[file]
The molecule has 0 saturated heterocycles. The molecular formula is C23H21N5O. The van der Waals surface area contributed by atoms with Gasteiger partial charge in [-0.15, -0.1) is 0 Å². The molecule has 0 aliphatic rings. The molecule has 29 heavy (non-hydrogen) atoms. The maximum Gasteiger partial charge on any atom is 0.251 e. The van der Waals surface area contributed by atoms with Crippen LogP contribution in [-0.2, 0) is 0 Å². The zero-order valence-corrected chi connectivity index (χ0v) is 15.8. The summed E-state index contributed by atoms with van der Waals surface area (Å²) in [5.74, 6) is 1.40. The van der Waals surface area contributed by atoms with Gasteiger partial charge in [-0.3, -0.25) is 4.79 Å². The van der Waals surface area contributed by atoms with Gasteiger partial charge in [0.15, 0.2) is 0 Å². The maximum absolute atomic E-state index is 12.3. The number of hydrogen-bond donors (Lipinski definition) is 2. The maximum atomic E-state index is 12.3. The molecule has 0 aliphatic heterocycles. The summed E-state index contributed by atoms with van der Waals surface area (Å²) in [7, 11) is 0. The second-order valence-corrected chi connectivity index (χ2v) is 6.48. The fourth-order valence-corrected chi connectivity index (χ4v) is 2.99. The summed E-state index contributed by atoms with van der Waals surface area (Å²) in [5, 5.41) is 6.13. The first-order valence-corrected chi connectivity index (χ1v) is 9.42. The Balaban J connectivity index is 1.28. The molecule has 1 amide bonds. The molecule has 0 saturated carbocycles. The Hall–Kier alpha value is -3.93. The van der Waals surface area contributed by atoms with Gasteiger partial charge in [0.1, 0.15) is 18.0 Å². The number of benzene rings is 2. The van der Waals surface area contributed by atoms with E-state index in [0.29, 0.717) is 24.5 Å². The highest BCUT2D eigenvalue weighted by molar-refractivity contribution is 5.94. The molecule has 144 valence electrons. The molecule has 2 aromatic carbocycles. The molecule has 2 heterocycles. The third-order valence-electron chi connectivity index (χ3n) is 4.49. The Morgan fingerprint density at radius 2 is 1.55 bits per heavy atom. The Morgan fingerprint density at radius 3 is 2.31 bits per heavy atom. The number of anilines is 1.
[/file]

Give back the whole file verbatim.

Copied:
The molecule has 0 saturated heterocycles. The molecular formula is C23H21N5O. The van der Waals surface area contributed by atoms with Gasteiger partial charge in [-0.15, -0.1) is 0 Å². The molecule has 0 aliphatic rings. The molecule has 29 heavy (non-hydrogen) atoms. The maximum Gasteiger partial charge on any atom is 0.251 e. The van der Waals surface area contributed by atoms with Crippen LogP contribution in [-0.2, 0) is 0 Å². The zero-order valence-corrected chi connectivity index (χ0v) is 15.8. The summed E-state index contributed by atoms with van der Waals surface area (Å²) in [5.74, 6) is 1.40. The van der Waals surface area contributed by atoms with Gasteiger partial charge in [-0.3, -0.25) is 4.79 Å². The van der Waals surface area contributed by atoms with Gasteiger partial charge in [0.15, 0.2) is 0 Å². The maximum absolute atomic E-state index is 12.3. The number of hydrogen-bond donors (Lipinski definition) is 2. The maximum atomic E-state index is 12.3. The molecule has 0 aliphatic heterocycles. The summed E-state index contributed by atoms with van der Waals surface area (Å²) in [7, 11) is 0. The second-order valence-corrected chi connectivity index (χ2v) is 6.48. The fourth-order valence-corrected chi connectivity index (χ4v) is 2.99. The summed E-state index contributed by atoms with van der Waals surface area (Å²) in [5, 5.41) is 6.13. The first-order valence-corrected chi connectivity index (χ1v) is 9.42. The Balaban J connectivity index is 1.28. The molecule has 1 amide bonds. The molecule has 0 saturated carbocycles. The Hall–Kier alpha value is -3.93. The van der Waals surface area contributed by atoms with Gasteiger partial charge in [0.1, 0.15) is 18.0 Å². The number of benzene rings is 2. The van der Waals surface area contributed by atoms with E-state index in [0.29, 0.717) is 24.5 Å². The highest BCUT2D eigenvalue weighted by molar-refractivity contribution is 5.94. The molecule has 144 valence electrons. The molecule has 2 aromatic carbocycles. The molecule has 2 heterocycles. The third-order valence-electron chi connectivity index (χ3n) is 4.49. The Morgan fingerprint density at radius 2 is 1.55 bits per heavy atom. The Morgan fingerprint density at radius 3 is 2.31 bits per heavy atom. The number of anilines is 1.